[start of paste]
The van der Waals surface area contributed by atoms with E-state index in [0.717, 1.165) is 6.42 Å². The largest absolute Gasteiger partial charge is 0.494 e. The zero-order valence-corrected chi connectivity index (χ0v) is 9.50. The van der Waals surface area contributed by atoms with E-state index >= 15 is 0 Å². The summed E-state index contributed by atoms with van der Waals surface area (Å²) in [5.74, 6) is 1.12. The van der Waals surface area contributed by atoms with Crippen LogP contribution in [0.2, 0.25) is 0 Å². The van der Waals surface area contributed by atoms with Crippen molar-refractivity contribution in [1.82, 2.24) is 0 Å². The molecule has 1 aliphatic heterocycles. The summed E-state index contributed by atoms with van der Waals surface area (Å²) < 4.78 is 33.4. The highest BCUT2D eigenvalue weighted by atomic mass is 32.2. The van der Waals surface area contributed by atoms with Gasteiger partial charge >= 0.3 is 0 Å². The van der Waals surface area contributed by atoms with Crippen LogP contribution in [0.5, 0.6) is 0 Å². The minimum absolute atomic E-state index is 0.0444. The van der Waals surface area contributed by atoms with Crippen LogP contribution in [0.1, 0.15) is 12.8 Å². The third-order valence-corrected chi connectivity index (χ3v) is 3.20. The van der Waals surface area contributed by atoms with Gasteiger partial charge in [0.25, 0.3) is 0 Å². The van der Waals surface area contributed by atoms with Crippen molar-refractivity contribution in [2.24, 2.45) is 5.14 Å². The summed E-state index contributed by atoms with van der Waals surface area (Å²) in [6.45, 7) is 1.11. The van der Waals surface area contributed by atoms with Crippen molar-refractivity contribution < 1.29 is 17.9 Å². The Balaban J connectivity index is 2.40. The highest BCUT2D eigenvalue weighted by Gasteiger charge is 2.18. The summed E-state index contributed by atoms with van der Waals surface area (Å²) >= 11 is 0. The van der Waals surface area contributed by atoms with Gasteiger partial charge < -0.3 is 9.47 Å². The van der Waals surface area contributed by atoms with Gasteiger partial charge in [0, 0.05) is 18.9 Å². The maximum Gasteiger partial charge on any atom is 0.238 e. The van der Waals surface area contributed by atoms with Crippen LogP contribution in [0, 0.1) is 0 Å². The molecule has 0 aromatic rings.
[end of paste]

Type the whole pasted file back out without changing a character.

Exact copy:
The van der Waals surface area contributed by atoms with E-state index in [0.717, 1.165) is 6.42 Å². The largest absolute Gasteiger partial charge is 0.494 e. The zero-order valence-corrected chi connectivity index (χ0v) is 9.50. The van der Waals surface area contributed by atoms with E-state index >= 15 is 0 Å². The summed E-state index contributed by atoms with van der Waals surface area (Å²) in [5.74, 6) is 1.12. The van der Waals surface area contributed by atoms with Crippen LogP contribution in [0.2, 0.25) is 0 Å². The van der Waals surface area contributed by atoms with Crippen molar-refractivity contribution in [1.82, 2.24) is 0 Å². The molecule has 1 aliphatic heterocycles. The summed E-state index contributed by atoms with van der Waals surface area (Å²) < 4.78 is 33.4. The highest BCUT2D eigenvalue weighted by atomic mass is 32.2. The van der Waals surface area contributed by atoms with Gasteiger partial charge >= 0.3 is 0 Å². The van der Waals surface area contributed by atoms with Crippen LogP contribution in [0.5, 0.6) is 0 Å². The minimum absolute atomic E-state index is 0.0444. The van der Waals surface area contributed by atoms with Crippen LogP contribution in [0.1, 0.15) is 12.8 Å². The third-order valence-corrected chi connectivity index (χ3v) is 3.20. The van der Waals surface area contributed by atoms with Gasteiger partial charge in [0.25, 0.3) is 0 Å². The van der Waals surface area contributed by atoms with Crippen molar-refractivity contribution in [2.24, 2.45) is 5.14 Å². The summed E-state index contributed by atoms with van der Waals surface area (Å²) in [6.45, 7) is 1.11. The van der Waals surface area contributed by atoms with Crippen molar-refractivity contribution < 1.29 is 17.9 Å². The Balaban J connectivity index is 2.40. The highest BCUT2D eigenvalue weighted by Gasteiger charge is 2.18. The summed E-state index contributed by atoms with van der Waals surface area (Å²) >= 11 is 0. The van der Waals surface area contributed by atoms with Gasteiger partial charge < -0.3 is 9.47 Å². The van der Waals surface area contributed by atoms with Gasteiger partial charge in [0, 0.05) is 18.9 Å². The maximum Gasteiger partial charge on any atom is 0.238 e. The van der Waals surface area contributed by atoms with Crippen LogP contribution in [0, 0.1) is 0 Å². The molecule has 0 aromatic rings.